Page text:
5 Essential Feminist/LGBTQ+ Reads

These books are for those looking to expand their understanding of feminism and how it fits into social issues.

I found reading LGBTQ+ literature and theory to be a good way to reconcile some of the inconsistencies and problems I had with how people talked about feminism in my friend group and community. I find that LGBTQ+ literature asks the right questions and opens up room for diversity of gender expression and sexuality. 

1. The Argonauts by Maggie Nelson

Image Via: Asymptote Journal

What hooked me about this book was its sensitivity as a love letter, which taught me a lot about love and committed relationships. Written in the second-person, Nelson talks about the progression of her relationship with her significant other (S.O.) who is gender-fluid. From the outset, she introduces a frustration with gendered labels imposed upon their relationship, as well as a desire to simplify down to the essence of you, to appreciate her S.O. as they are. 

Nelson frankly examines issues of sexuality as they emerge within her relationship and family-building experiences. For example, she discusses the difficulties of acknowledging one’s own sexuality and sexual needs enough to express them to a partner. She also talks about her experience with pregnancy via in vitro fertilization at the same time as her S.O. started taking testosterone injections. 

The tile “Argonauts” is based on the Greek myth of Jason’s ship, Argo, which had its parts replaced as to effectively become a whole other ship, yet retained its original name. The name here is used as a metaphor for gender identity, Nelson’s label-defying relationship, and bodily transformation.

2. Against Memoir by Michelle Tea

Image Via: The Guardian

In this personal essay collection, Tea talks about as diverse topics, including sexualization of women, punk rock music, the controversial Womyns Music Festival, and the what an “equal marriage” looks like in terms of role distribution. All of her essays take on a personal lens to Tea’s interests and life story, but resist the typical memoir that is a mere documentation of one’s life progress and work. Tea’s writing is scholarly yet can be intensely personal. Her writing opens up the possibilities of feminism to include queer, trans, masculine expressing, and other LGBTQ+ identities. She furthermore devotionally examines LGBTQ+ issues and celebrates their manifold identities through specific topical discussions and related cultural and media tributes. 

3. Whipping Girl by Julia Serano

Image Via: Meme

Serano’s Whipping Girl has been considered a seminal text about understanding transgender experience, as well as gender expression in general. It's intended for all gender-identities to be able to connect with. She distinguishes her discussion on trans issues from sexuality, but also discusses that topic significantly. She provides definitions to clarify, defining political correctness, making it feel academic without being stuffy. Each chapter of this essay collection deals with a specific issue, which can lead to some reiteration of concepts. The repetition can be redundant, but I found helpful for driving home certain initially difficult concepts. The title is based on the term “whipping boy,” meaning one who is blamed and/or punished for the fault or incompetence of others. As a self-identified trans woman, Julia Serano is advocating for the recognition of social systems that persistently punish non-cisgender or non-essentialized gender identities and feminine-expressing individuals.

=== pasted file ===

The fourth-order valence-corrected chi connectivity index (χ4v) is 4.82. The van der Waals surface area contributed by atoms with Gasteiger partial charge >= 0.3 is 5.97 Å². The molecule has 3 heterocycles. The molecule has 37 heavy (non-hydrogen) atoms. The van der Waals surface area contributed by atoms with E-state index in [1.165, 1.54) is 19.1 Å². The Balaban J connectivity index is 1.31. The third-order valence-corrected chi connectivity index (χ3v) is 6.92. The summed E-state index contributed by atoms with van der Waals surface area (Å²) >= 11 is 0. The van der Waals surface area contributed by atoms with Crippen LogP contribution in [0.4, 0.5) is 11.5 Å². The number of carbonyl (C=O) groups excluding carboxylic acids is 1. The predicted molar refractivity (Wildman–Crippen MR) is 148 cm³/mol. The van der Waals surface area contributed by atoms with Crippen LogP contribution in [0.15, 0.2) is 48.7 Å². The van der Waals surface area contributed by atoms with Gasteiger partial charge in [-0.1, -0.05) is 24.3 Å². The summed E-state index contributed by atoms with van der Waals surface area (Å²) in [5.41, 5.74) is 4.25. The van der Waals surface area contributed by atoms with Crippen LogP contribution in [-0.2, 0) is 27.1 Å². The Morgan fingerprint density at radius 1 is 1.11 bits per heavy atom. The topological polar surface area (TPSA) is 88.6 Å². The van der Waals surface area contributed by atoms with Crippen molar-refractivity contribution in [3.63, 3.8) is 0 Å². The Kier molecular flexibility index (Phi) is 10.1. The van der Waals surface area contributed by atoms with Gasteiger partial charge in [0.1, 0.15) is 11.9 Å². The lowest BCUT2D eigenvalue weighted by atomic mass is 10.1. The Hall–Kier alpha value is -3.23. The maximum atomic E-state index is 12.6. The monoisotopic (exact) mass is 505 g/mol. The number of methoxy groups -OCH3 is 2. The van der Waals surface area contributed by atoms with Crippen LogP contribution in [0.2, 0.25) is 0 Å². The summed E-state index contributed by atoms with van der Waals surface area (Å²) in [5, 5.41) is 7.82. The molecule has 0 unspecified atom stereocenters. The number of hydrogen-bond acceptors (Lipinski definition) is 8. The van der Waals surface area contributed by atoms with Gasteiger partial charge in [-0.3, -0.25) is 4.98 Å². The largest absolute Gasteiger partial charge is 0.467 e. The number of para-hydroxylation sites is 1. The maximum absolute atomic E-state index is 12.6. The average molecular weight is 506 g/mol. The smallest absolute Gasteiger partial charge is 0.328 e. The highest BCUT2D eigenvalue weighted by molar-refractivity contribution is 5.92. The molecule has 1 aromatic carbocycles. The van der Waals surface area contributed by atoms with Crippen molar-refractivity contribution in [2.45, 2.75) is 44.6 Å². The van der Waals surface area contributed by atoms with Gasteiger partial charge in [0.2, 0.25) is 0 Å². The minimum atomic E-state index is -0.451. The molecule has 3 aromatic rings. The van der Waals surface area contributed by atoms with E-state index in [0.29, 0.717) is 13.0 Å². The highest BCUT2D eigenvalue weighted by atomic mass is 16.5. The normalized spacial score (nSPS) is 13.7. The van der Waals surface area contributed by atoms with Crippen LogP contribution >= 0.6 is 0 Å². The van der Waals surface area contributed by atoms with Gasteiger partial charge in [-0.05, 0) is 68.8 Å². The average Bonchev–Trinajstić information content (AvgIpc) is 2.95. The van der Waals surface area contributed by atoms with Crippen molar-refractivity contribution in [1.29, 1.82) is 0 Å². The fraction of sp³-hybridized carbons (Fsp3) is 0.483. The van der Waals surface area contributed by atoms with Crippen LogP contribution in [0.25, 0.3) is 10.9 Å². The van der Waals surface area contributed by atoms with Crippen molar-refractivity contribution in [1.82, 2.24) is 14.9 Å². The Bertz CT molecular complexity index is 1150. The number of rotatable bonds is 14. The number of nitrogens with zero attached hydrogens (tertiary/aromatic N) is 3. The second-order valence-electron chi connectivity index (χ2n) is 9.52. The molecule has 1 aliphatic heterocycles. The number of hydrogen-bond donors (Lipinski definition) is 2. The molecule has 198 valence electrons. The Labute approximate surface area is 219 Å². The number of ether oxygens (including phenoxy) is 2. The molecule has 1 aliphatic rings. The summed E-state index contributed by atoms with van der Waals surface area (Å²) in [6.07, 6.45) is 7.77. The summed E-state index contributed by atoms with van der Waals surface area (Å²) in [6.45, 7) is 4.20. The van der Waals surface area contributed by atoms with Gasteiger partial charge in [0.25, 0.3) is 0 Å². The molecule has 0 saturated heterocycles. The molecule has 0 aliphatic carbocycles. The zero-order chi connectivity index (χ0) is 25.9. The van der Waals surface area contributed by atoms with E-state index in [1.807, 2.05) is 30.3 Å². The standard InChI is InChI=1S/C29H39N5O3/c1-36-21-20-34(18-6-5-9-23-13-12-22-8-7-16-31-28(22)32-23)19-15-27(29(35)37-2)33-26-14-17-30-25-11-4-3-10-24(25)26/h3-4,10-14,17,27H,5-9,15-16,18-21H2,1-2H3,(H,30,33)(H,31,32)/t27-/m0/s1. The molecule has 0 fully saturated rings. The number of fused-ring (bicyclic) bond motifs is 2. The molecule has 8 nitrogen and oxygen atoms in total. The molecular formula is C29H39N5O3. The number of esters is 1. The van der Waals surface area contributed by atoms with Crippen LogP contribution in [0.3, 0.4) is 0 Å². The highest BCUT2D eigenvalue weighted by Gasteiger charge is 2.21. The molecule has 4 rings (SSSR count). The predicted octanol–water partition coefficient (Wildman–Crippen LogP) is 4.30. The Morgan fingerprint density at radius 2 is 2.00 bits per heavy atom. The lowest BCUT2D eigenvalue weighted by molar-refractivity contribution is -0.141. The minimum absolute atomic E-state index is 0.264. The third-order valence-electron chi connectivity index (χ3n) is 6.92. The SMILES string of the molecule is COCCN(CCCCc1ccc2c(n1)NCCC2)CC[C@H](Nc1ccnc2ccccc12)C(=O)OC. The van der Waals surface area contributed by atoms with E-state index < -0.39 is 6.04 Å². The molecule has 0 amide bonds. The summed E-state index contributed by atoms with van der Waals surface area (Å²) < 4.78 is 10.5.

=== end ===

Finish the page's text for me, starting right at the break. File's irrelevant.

4. The Vagina Monologues by Eve Ensler

Image Via: Meme

The Vagina Monologues has been criticized for rigidly linking vaginas with a female identity. Ensler only interviews cisgender women, which denies the existence trans identities, i.e. masculine bodies with vaginas, women without vaginas, etc. Some other criticism has been that Ensler links gender with sexuality, in talking about the functional range of a vagina. However, I’m listing it here because I think it serves a specific function within our heterosexual society when not considered the sole definition of feminism. Ensler specifically deals with the issue of the vagina being made invisible or thought to be “gross.” Her text attempts to deconstruct the negative connotations around female-sex genitalia as a way of more directly empowering women and helping them take ownership of their bodies and sexuality, and I appreciate the explicit nature of the material.

5. Difficult Women by Roxanne Gay

Image Via: Electric Literature

Unlike the other books I listed above, Difficult Women is a fictional short-story collection in which Gay talks about many women’s issues while navigating a patriarchal world. One gets the sense that women are constantly at risk of being taken advantage of, which isn’t necessarily the case, but is a concentration of these issues. The title “difficult women” is a sardonic comment on how patriarchal social systems disregard women and women’s issues, especially in this climate of the #MeToo movement’s aftermath, when women are shot down or their experiences invalidated. This collection is at times difficult to read, so use discretion if some topics are triggering for you.